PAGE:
Hutcheon (suspected), circa 1890, cocuswood, nickel, ivory rings
SOLD – This is a make we haven’t had on the site before. The pipes came to me as J&R Glen, but a quick examination dispelled that notion. The closest maker I and my vintage cronies could come up with was James Hutcheon, who made pipes in Edinburgh from 1887 to 1913. However, Hutcheon is also noted for adorning mounts with a band of three narrow scribe lines, rather than two. This set has two. These pipes came with what may be the original chanter, but with no sole and no maker stamp. So determining a maker is pretty much educated guesswork. A small ridge in the ivory rings is also unique.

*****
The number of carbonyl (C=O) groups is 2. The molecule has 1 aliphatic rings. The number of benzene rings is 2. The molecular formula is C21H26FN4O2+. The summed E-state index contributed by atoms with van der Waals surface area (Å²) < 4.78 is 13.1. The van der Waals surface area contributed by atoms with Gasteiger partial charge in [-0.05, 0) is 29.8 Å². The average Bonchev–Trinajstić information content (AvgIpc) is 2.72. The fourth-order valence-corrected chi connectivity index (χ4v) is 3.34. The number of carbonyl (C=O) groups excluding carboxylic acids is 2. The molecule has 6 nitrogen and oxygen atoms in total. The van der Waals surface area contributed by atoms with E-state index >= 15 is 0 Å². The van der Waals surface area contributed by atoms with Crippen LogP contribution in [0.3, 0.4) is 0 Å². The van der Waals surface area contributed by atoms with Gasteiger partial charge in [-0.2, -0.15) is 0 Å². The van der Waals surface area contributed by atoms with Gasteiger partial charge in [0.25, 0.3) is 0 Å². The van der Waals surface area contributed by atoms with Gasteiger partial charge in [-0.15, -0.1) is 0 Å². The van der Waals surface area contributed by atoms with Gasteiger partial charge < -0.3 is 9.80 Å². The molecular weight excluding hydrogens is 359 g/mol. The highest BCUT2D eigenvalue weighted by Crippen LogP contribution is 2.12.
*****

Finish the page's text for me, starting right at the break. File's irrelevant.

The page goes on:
The pipes are quite lovely, in cocuswood, ivory and nickel. They played much like a David Glen bagpipe — subdued, but rich. The tenors tune a bit low, but were steady as well. The set comes with an extra bottom bass joint that appears to be cocuswood, but could be blackwood. The bass is much more robust and buzzy with this joint, whereas the original maintains the more restrained sound of the drones.